This highly anticipated event brings together over 150 works of art from more than 100 contemporary artists across the province. In addition, the gallery is delighted to feature three renowned artist at this year’s fundraiser: Tony Vander Voet, OSA (posthumous), Andrew Harwood and Chris Ironside.

Leading up to the December 13 event, visitors will have a week, beginning Thursday, December 6, to visit the gallery to preview and even place an advanced bid for this year’s outstanding collection of affordable Canadian art.

Poignantly, Mistletoe Magic 2018 will mark the final edition of this popular annual silent art auction before the Aird vacates its space as part of the upcoming Macdonald Block reconstruction project.  Critically, the funds raised will support the Aird’s search for a new home over the next several years.


The Gala Fundraising night is open and free to all, from 6 - 9 p.m. on Thursday December 13, where the final frenzy of bidding will take place! The winning bidders will be able to take home their outstanding artworks at the end of the evening. The event includes lots of nibbles and a cash bar.


TONY VANDER VOET (posthumous) was an artist, scientist, teacher, leader, public servant (Ontario), world traveler and photographer. He embraced his life and adventure. Born in Holland and immigrated to Canada with his family when he was five years old, Tony was always drawn to the arts. He was primarily a self-taught artist and studied drawing, painting and printmaking with a number of renowned Canadian artists at both the Haliburton School of the Arts and at the Toronto School of Art. His works can be found in the Government of Ontario Collection and private collections in Canada, Germany, Chile and Mexico. Tony applied his organizational abilities to several arts organizations as President, Colour and Form Society and Ontario Society of Artists; Treasurer, John B. Aird Gallery and board of Pastel Artist of Canada and Headwaters Arts. His work "Inspired by the Glacier" won first prize, International Juried Online Exhibition, Society of Canadian Artists, just before his death. He passed away on April 22, 2018.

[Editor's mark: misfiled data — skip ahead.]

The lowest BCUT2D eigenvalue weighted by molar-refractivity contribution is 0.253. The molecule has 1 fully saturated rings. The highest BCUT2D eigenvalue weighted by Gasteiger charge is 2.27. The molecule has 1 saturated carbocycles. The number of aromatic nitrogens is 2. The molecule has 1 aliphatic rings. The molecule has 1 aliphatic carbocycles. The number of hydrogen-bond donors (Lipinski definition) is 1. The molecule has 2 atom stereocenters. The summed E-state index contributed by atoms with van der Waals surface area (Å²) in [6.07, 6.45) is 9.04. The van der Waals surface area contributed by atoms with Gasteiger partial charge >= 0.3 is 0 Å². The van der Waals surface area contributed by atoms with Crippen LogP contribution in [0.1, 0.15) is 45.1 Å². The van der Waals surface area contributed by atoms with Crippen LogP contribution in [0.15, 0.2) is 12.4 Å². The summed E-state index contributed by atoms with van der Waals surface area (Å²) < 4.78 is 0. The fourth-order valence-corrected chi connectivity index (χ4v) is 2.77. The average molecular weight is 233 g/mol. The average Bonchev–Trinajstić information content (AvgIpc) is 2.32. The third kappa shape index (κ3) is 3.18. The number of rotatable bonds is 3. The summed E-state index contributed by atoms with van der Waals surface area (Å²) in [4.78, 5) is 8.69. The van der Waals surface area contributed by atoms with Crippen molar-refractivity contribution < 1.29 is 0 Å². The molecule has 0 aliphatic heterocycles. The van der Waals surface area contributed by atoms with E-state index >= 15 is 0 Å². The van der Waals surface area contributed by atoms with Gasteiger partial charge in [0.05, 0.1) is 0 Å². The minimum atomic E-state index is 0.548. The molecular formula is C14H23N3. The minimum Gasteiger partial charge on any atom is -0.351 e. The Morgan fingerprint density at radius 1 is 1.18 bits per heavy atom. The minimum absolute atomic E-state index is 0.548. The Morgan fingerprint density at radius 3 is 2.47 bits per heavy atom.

ANDREW HARWOOD is a Toronto-based artist who works in a variety of media, currently painting. His most recent solo exhibition, "While I Was Away" 2017, at No Foundation, Toronto concentrated on the relationships between interior design, nature and painting. Harwood has had exhibitions in Miami, Los Angles, The Museum of Canadian Contemporary Art, Toronto and the Tom Thomson Memorial Gallery, Owen Sound. His works are in the collections of the TD Bank, Bank of Montreal, University of Guelph, Queen's University, University of Manitoba, Centennial College, Sheridan College, The Gay and Lesbian Museum of Art, New York and in private collections in Canada, The United States and Europe. He opened one of the first galleries, Zsa Zsa, in what is now called the West Queen West Art and Design District in Toronto. He is a co-founding member of the Toronto Alternative Art Fair International, 2004 – _06, co-organizing and co-curating exhibitions, lectures and special music events for TAAFI held at the Drake and Gladstone Hotels. He was the former President, BOD A Space Gallery and Treasurer, BOD member Gallery TPW.